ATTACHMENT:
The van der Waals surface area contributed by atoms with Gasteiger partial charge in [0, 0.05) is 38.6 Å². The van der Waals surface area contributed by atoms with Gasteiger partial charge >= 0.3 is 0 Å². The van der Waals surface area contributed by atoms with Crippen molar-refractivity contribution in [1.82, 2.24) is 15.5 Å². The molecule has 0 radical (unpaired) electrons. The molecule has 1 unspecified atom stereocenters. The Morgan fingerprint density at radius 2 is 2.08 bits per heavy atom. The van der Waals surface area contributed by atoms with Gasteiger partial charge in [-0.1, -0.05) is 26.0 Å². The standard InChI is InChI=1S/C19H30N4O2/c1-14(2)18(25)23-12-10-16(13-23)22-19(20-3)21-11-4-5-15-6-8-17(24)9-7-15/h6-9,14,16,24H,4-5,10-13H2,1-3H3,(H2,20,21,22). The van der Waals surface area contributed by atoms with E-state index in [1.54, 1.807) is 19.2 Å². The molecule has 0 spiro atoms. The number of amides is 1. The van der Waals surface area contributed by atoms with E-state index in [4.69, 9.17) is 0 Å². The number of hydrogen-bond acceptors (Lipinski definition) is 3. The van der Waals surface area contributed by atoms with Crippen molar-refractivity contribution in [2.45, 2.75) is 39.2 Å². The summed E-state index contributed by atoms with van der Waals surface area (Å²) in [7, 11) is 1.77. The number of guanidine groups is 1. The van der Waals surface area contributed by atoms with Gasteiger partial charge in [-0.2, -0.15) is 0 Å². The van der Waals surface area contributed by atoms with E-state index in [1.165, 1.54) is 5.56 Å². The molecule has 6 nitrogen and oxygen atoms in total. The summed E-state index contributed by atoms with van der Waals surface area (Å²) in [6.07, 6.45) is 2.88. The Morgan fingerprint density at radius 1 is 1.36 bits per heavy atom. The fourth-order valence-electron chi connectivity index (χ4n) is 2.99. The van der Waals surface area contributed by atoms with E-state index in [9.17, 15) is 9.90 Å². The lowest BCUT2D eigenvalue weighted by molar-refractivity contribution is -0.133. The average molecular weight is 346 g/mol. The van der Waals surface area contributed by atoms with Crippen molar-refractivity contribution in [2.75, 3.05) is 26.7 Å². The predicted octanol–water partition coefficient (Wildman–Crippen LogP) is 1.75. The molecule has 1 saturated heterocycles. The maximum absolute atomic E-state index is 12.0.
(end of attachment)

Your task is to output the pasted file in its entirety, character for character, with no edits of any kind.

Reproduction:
The van der Waals surface area contributed by atoms with Gasteiger partial charge in [0, 0.05) is 38.6 Å². The van der Waals surface area contributed by atoms with Gasteiger partial charge >= 0.3 is 0 Å². The van der Waals surface area contributed by atoms with Crippen molar-refractivity contribution in [1.82, 2.24) is 15.5 Å². The molecule has 0 radical (unpaired) electrons. The molecule has 1 unspecified atom stereocenters. The Morgan fingerprint density at radius 2 is 2.08 bits per heavy atom. The van der Waals surface area contributed by atoms with Gasteiger partial charge in [-0.1, -0.05) is 26.0 Å². The standard InChI is InChI=1S/C19H30N4O2/c1-14(2)18(25)23-12-10-16(13-23)22-19(20-3)21-11-4-5-15-6-8-17(24)9-7-15/h6-9,14,16,24H,4-5,10-13H2,1-3H3,(H2,20,21,22). The van der Waals surface area contributed by atoms with E-state index in [1.54, 1.807) is 19.2 Å². The molecule has 0 spiro atoms. The number of amides is 1. The van der Waals surface area contributed by atoms with E-state index in [4.69, 9.17) is 0 Å². The number of hydrogen-bond acceptors (Lipinski definition) is 3. The van der Waals surface area contributed by atoms with Crippen molar-refractivity contribution in [2.45, 2.75) is 39.2 Å². The summed E-state index contributed by atoms with van der Waals surface area (Å²) in [7, 11) is 1.77. The number of guanidine groups is 1. The van der Waals surface area contributed by atoms with Gasteiger partial charge in [-0.2, -0.15) is 0 Å². The van der Waals surface area contributed by atoms with E-state index in [1.165, 1.54) is 5.56 Å². The molecule has 6 nitrogen and oxygen atoms in total. The summed E-state index contributed by atoms with van der Waals surface area (Å²) in [6.07, 6.45) is 2.88. The Morgan fingerprint density at radius 1 is 1.36 bits per heavy atom. The fourth-order valence-electron chi connectivity index (χ4n) is 2.99. The van der Waals surface area contributed by atoms with E-state index in [9.17, 15) is 9.90 Å². The lowest BCUT2D eigenvalue weighted by molar-refractivity contribution is -0.133. The average molecular weight is 346 g/mol. The van der Waals surface area contributed by atoms with Crippen molar-refractivity contribution in [2.75, 3.05) is 26.7 Å². The predicted octanol–water partition coefficient (Wildman–Crippen LogP) is 1.75. The molecule has 1 saturated heterocycles. The maximum absolute atomic E-state index is 12.0.